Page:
FORTUNE — Private equity firms, buffeted by challenges to long-held tax breaks and growing scrutiny from regulators, have an ugly new headache: a wary look by the Internal Revenue Service at one of their preferred acquisition techniques.
The technique involves loaning cash stockpiled in a fund’s offshore affiliate to a related U.S. holding company set up to acquire a separate firm, a multistep move that typically generates lucrative tax deductions and boosts returns to fund investors.
Few, if any, private-equity firms publicly disclose details on how they fund acquisitions, making it tough to determine what role related-party debt plays in buyouts or refinancings. The details can be found only in confidential corporate tax returns. But tax experts say that in recent years, a growing amount of that debt begins life as related-party cash held in fund affiliates. “This is really new,” Arnold said.
The IRS wants to know whether private equity funds and their portfolio companies, meaning firms they acquire, are skirting so-called interest-stripping rules by disguising taxable equity investments as tax-deductible loans, according to senior tax lawyers and accountants working for firms and companies under the microscope and to persons close to the IRS.
“There is no doubt that the IRS is putting significant emphasis on this, and that audits of P.E.-backed firms have increased, in particular on vetting loans from foreign parents to U.S. subsidiaries,” says Joan Arnold, a tax lawyer focused on private equity at Pepper Hamilton in Philadelphia. Robert Willens, a tax and accounting expert in New York, says the scrutiny means that one of the most widely used techniques in the private equity industry is now under the microscope.
The scrutiny, which has picked up pace this year, signals a fresh front in a wider IRS investigation across all industries of intercompany lending and other cross-border financing techniques that have exploded in use over the past 10 years. It comes amid headline-grabbing deals, like the $24.4 billion proposed buyout of Dell (DELL) by its founder and Silver Lake Partners and the $6.9 billion buyout of BMC Software (BMC) in May by a consortium including Bain Capital and Singapore’s GIC Special Investments.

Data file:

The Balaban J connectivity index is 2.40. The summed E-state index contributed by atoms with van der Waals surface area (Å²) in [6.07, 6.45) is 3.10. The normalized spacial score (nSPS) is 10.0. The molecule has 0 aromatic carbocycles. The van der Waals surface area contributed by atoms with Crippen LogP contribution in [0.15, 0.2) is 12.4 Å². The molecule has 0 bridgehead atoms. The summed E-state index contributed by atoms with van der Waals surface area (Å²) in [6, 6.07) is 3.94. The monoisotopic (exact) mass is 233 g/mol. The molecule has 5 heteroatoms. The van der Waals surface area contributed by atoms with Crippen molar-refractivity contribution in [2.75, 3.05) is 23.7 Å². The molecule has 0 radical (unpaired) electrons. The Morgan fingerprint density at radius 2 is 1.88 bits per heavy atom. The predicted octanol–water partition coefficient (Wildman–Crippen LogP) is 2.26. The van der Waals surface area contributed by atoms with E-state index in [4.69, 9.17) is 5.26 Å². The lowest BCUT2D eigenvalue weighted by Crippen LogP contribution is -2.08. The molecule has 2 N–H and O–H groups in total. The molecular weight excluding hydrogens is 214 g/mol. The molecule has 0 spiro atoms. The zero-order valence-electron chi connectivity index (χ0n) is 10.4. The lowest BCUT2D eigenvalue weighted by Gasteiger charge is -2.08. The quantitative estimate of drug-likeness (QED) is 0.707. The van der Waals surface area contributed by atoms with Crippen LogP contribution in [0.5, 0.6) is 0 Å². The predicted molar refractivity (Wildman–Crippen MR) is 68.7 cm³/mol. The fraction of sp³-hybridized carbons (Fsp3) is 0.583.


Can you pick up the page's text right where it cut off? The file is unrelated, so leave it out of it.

At issue is which whether the related-party loans constitute true debt, with legitimate tax deductions for interest payments and no 30% withholding tax owed by the U.S. fund — and its investors — or disguised equity, in the form of loans converted into preferred stock or other ownership stakes in the U.S. holding company.
Challenges to related-party debt transactions involving large multinationals are unfolding in Tax Court, including a $2.7 billion claim against Tyco International (TYC) that securities filings show could swell by another $6.6 billion, and a $400 million to $700 million claim, not including interest, against Ingersoll-Rand (IR). But no challenges involving private equity-backed deals have yet spilled into public venues, suggesting that the private-equity look is still in an early stage.
Chris Faiferlick, a principal in transfer pricing at Ernst & Young in Washington, D.C., says the agency’s wider scrutiny of intercompany loans could lead to “potentially tens of billions of dollars in adjustments” for companies and firms of all stripes. “They’re looking at all industries, including private equity,” says Faiferlick, a former IRS special counsel.
Portfolio companies that lose challenges could produce lower returns for investors due to higher tax costs from disallowed deductions. Lower returns mean that private equity funds could find it tougher to refinance related-party debt into arm’s length loans.
Noah Theran, spokesman for the Private Equity Growth Capital Council, the industry’s lobbying and trade group, says he is “unaware” of any particular IRS focus. An IRS spokesman declined to comment.